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The Chief Joseph Flyers is a 30-member club that has been around since 1946. The club, which is thought to be the oldest in Oregon, has members from student pilots to commercial pilots to all levels in between. (Katy Nesbitt/The Observer)
For a pilot, Wallowa County’s airspace is a breath of fresh air — very little air traffic, amazing scenery and altitude that can be an exciting challenge for those used to taking off closer to sea-level.
Saturday, the Wallowa County Pilot’s Association hosted a sourdough pancake breakfast at the Joseph Airport and the Chief Joseph Flyers Club took more than 80 people for rides over Wallowa Lake and the valley. The two organizations offer a variety of small-plane flying experiences.
Brian Adelhardt said the Chief Joseph Flyers is a 30-member club that has been around since 1946. Adelhardt is relatively new to the area, moving from his native Maryland to Wallowa Lake a few years ago.
“I started learning to fly in Maryland and finished my license here. The Harford County airport is at 400 feet and Enterprise and Joseph are over 4,000 feet.
“Planes perform differently at altitude — it was a mental change of gear,” Adelhardt said. “When you take off from here — any direction you go there is terrific scenery and no air traffic.”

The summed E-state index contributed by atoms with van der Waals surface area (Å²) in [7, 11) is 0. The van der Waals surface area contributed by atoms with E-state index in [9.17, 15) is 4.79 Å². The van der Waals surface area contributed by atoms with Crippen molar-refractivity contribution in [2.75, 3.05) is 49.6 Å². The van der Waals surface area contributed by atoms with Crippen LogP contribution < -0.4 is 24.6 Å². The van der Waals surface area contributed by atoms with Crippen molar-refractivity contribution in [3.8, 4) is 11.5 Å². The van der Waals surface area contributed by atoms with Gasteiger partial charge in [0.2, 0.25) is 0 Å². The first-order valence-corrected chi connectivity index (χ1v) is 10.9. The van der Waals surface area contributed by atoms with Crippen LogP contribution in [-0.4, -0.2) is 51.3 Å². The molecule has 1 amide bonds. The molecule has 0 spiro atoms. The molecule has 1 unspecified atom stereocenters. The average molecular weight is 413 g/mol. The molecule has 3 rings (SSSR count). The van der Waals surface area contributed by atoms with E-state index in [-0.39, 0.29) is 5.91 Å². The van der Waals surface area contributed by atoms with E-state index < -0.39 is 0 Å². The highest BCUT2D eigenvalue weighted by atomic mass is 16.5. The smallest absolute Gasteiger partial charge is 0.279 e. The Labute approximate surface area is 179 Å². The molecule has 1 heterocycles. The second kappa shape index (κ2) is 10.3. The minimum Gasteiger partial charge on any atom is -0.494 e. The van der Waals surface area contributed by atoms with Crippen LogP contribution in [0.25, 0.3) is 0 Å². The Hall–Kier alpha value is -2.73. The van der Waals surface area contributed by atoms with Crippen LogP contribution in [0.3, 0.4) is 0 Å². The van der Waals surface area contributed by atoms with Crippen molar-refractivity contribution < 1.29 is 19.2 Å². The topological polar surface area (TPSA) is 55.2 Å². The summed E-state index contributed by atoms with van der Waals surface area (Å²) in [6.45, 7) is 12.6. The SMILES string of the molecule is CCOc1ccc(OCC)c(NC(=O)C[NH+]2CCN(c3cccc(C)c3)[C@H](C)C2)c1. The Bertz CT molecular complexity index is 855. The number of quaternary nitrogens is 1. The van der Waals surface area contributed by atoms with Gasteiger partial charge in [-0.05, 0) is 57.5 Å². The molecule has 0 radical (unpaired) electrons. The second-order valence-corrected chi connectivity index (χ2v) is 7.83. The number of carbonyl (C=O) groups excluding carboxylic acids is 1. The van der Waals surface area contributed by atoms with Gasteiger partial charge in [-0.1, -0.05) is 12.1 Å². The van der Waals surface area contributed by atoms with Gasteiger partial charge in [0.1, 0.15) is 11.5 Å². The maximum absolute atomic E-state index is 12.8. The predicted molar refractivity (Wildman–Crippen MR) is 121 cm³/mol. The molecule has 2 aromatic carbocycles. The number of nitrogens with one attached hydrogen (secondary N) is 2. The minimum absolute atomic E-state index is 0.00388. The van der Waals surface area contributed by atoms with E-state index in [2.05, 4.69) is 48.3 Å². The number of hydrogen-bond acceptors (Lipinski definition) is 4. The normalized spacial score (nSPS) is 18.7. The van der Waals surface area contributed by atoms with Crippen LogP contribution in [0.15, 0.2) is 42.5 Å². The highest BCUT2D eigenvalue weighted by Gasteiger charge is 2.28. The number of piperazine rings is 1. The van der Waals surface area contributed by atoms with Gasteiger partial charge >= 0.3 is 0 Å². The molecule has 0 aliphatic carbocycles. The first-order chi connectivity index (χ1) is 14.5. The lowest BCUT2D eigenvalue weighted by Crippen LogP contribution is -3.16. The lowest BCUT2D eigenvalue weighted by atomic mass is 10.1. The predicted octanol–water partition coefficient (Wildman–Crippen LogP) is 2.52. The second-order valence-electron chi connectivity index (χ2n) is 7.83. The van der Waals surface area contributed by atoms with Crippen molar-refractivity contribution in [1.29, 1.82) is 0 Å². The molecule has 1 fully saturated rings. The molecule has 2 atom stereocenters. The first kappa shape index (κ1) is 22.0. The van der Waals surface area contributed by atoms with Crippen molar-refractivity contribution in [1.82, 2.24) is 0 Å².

Adelhardt said the Pilot’s Association, a chapter of the Idaho Aviation Association, is also an active group.
One of its missions is to work on back country strips to get the ruts out for those who like to recreate in the back country.
“It’s helpful to have strips maintained and the pilots love to fly and land places not ‘land-able.’ It’s a community contribution at the same time helping make these strips more accessible in cases of emergency,” Adelhardt said.
The club, which is thought to be the oldest in Oregon, has members from student pilots to commercial pilots to all levels in between, according to Adelhardt.
Some of the members live in Wallowa County full time, while others come in one or two times a year, Adelhardt said. But they all pay $50 quarterly dues that cover the mortgage for a hangar at the Joseph Airport and
“Every 2,000 hours, the plane is overhauled. So, $20,000 is set aside in an engine fund for the 1976 Cessna 172,” Adelhardt said.
Five years ago it had a complete overhaul by local airplane mechanic Dave Young, who works out of the Enterprise airport.
The club’s membership is revolving and memberships are available for sale, Adelhardt said.
Applications are available by calling 443-504-7016.
Interest is up and Adelhardt said the club is talking about adding another plane, perhaps a light-sport aircraft that requires a lesser grade of license and fewer hours necessary to earn a license, which is less expensive.
“A sport license can also be a step toward a professional license,” Adelhardt said.
Like many other recreational pilots, Adelhardt said when he travels, he rents a plane to get a birds-eye view of the surroundings — like Key West, Fla., and Hawaii.
Club member Barney Locke grew up in Wallowa County when his nuclear physicist father, Gardner, was convinced by their mother to move to the valley from Richland, Wash.
Locke flew for Delta Airlines and, after he retired, for Sri Lankan Airlines.
“Small airplane flying is fun and a lot different than flying an airline,” Locke said.
In town from his home in Santa Rosa, Calif., for his father’s memorial service, he took dozens of people into the sky to see the valley from the air this weekend.
“This club is such a small-town thing. You wouldn’t see this in a big city,” Locke said.